We have developed a facile, automated, and reliable analysis for striped patterns derived from the self-assembly of BCP thin films, that integrates both conventional and newly developed techniques. This analysis is done in order to quantify defects and their types using a skeletonization-based method; to measure line-edge roughness; and to calculate Herman’s order parameter and the correlation length in a novel fashion, based upon the skeletonized structure. Moreover, the skeletonized structure provides information about the connectivity of patterns. We expect that this will be of use to others carrying out annealing studies and preliminary characterizations of novel self-assembling polymeric materials. Finally, for 5 block copolymers of similar composition, we have found the metallized patterns to have LER and LWR in roughly constant proportion to the line-width.

Ultimately, no one measurement provides a “complete description” of pattern quality; typically they are complementary. Hence this work represents an attempt to broaden the scope of analysis and to make tools which may not be readily accessible to all. Additionally having shared protocols, or at least protocols derived from a common origin, we might be able to standardize a broad toolset, providing consistent analysis via fully shared code.[87,88] We hope this aids comparisons between polymers, between papers, and between scientists seeking to understand the characteristics of block copolymers, and in addressing the numerous critical issues associated with block copolymer lithography.[89]

Materials and Methods

PS-b-P2VP block copolymers were obtained from Polymer Source Inc., QC, in weight-averaged molecular weights of 23.6k-b-10.4k, 32.5k-b-12k, 34k-b-18k, 44k-b-18.5k, and 50k-b-16.5k and all with polydispersity below 1.1. Toluene was purchased from Fisher Scientific; concentrated H2SO4 from Caledon Laboratories; 30% H2O2(aq) from Sigma-Aldrich; and Na2PtCl4·xH2O from Strem Chemicals. Silicon wafers were obtained from University Wafer.

Substrate Preparation

100 mm diameter, single-side polished silicon wafers were diced into squares with dimensions 1.0 cm x 1.0 cm. Prior to cleaning, substrates were scribed, on the unpolished side, with a diamond-tip, to mark the identity of each substrate as part of a set of 10. The samples were then immersed in methanol and sonicated for 15 minutes in glass beakers. Next, after rinsing each substrate square in a series of beakers filled with 18.2 MΩ∙cm water, the substrates were placed polished-side-up in PTFE beakers, and immersed in 6.0 mL of concentrated H2SO4, to which was added 2.0 mL of 30% H2O2, before placing the beaker to stand in an 80°C hot water bath for 20 minutes. The piranha solution was then decanted to a glass flask to cool prior to neutralization.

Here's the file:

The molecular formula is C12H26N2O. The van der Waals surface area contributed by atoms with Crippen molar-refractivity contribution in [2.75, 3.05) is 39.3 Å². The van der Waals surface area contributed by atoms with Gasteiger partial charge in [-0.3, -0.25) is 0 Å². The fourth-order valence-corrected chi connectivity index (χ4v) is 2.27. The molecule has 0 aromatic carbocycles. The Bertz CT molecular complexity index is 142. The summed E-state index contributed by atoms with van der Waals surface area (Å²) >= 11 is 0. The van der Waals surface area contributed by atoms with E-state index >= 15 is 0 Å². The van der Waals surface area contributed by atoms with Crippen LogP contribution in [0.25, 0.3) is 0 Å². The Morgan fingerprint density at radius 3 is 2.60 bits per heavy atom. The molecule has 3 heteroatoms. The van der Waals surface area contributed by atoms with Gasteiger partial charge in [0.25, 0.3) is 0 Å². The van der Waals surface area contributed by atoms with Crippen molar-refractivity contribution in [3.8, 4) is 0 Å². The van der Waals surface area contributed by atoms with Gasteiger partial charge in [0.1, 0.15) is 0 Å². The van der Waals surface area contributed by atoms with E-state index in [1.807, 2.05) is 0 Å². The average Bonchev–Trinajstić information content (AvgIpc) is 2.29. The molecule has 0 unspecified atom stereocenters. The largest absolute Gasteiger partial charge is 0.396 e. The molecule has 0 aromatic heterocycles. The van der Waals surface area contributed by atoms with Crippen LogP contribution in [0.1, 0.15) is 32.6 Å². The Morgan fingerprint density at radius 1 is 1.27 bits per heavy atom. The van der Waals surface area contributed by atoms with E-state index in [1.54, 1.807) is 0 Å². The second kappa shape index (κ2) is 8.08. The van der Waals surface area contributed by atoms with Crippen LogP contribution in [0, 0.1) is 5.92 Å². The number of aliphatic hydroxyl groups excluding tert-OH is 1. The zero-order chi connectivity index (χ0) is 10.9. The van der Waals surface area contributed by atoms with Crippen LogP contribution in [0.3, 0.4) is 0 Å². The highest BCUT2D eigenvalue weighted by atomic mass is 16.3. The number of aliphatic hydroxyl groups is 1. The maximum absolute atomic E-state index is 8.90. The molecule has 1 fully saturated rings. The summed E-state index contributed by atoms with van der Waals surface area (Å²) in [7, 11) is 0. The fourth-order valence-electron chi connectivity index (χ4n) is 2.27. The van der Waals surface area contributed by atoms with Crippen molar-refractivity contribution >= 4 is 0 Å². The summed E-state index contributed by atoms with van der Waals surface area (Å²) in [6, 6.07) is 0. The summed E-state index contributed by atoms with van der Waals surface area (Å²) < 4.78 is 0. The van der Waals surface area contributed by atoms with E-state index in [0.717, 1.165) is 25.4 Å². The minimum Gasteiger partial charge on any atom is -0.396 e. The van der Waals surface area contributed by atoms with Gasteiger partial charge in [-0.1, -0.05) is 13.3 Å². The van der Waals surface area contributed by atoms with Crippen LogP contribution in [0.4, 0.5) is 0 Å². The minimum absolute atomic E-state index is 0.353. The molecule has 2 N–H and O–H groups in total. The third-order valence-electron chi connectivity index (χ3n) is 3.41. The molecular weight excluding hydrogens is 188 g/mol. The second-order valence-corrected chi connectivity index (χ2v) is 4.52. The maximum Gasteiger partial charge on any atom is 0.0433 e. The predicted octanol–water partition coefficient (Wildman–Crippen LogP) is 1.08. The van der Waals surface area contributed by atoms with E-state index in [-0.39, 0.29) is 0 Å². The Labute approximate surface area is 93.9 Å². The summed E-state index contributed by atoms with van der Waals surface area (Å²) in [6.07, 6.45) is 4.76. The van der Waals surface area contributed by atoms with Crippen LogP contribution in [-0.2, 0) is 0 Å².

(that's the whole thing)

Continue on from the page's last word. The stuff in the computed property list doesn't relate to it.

Following several rinses with water, the substrates were immersed in aqueous 1% NH4OH solution for 5 minutes to remove any surface sulfonate groups, prior to a final decant and replacement of the solution with 18 MΩ∙cm water. Typically samples were stored immersed in water with the top sealed with paraffin wax.

Solutions & Spin Coating

Immediately prior to spin coating, each wafer was dried under a nitrogen stream. Once dry, the sample was analyzed using fixed-angle, single-wavelength ellipsometry (632.8 nm) to determine the thickness of the thermal oxide at the center; typically 2 nm. Spin coating was carried out under argon or nitrogen gas. Each substrate’s polished side was evenly coated with 10 μL of 10–15 g/L BCP solution; any bubbles were manually removed; then the substrates were spun for up to 15 s, between 3000 rpm and 4000 rpm, with an initial acceleration of 1500 rpm/s. Following this, the film was reanalyzed by ellipsometry, prior to quartering the sample and annealing.